Everyone wants to feel special, but it turns out you really are: Your brain reacts and responds to stimuli so uniquely to you that scientists can use a “brain print” to identify you from others with 100 percent accuracy. This new study of brain biometrics out of Binghamton University (BU) was published in the journal IEEE Transactions on Information Forensics and Security.
Researchers hooked 56 people up to an electroencephalogram headset while the participants viewed a series of 400 images: 100 sine gratings (wavy lines), 100 low frequency words, 100 images of foods, and 100 celebrity faces. Each image flashed onscreen for only 200 milliseconds, a process that took about 30 minutes. Most of the images were black and white, though some were in color—and participants had to respond to the color images by hitting a button. “The goal was to try and find imagery that we thought had a chance of being responded to really uniquely from person to person,” Sarah Laszlo, assistant professer of psychology at BU, tells mental_floss. “Almost by intuition we thought a couple of those kinds of things would be pictures of celebrities and food. Then we had another category of visual stimuli that look just like ripples because those strongly activate the visual cortex in humans.”
It turns out that the visual cortex of each human brain is in many ways unique, like a fingerprint. “Each person has a slightly different set of folds in their visual cortex, so we knew if we were punching the visual cortex, it would be very different from person to person,” Laszlo says.
This study built upon one in 2015, published in Neurocomputing, that was able to identify one person out of a group of 32 by that person’s responses to a set of words, with a rate of 97 percent accuracy.
“When I first got into this I thought we’d be lucky if we could do [identify a person] 25 percent of the time,” Laszlo says. When their 100 percent accuracy rate turned up, she says, “My jaw dropped.”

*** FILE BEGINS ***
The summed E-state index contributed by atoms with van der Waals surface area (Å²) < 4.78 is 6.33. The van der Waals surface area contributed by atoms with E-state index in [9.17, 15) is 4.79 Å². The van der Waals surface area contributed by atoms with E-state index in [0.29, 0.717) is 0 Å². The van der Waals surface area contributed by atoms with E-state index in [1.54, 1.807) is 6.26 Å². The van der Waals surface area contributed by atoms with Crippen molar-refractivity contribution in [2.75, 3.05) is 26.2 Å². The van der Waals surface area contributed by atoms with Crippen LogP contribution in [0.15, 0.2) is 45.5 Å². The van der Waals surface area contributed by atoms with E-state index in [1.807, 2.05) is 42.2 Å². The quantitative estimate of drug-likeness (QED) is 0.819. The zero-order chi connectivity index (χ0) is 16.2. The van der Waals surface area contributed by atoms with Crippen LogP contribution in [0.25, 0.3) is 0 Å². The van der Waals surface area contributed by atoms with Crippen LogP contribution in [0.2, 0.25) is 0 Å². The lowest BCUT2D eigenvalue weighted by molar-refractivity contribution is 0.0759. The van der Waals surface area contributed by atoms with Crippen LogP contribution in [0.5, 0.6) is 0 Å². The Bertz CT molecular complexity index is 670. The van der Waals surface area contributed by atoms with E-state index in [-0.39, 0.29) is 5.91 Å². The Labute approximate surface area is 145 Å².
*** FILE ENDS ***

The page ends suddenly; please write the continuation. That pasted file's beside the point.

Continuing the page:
She attributes the success rate to including data inspired by a psychological approach: “This was the first attempt that had psychologists on the team instead of only engineers, and I think that turned out to be really beneficial.” Still, she gives credit to lead engineer Zhanpeng Jin, assistant professor of electrical and computer engineering, for “being willing to get help and think that someone knew something he didn’t know.”
The actual identification process requires a computer’s assistance to read the brain prints, and it has strong implications for building a new form of data security.
She references a case of Chinese cyber-espionage in which an agent stole a database full of fingerprints of 2.5 million federal workers. “So now any system that was secured by those fingerprints was compromised permanently because fingerprints don’t change and you can’t grow new fingers,” she says. “These need to be replaced with something more secure. We think that a brain print might be able to do that.”
Their work is promising because it could be extremely hard to hack. And even if it could be hacked, one could easily create a new brain print. “If your brain print was a response to food and celebrities, like we’ve done here, you could cancel it and replace it with a new one that is a response to plants and vegetables, or something different,” Laszlo says.
They are now working on ways to hack the process to see if it is possible, for example, to impersonate someone’s brain print. “To do that, we are doing this awesome experiment where people come in, we call them brain hackers, and we non-invasively stimulate their brain in the pattern of someone else’s brain, to see whether we can make their brain activity more similar to somebody else’s,” she says.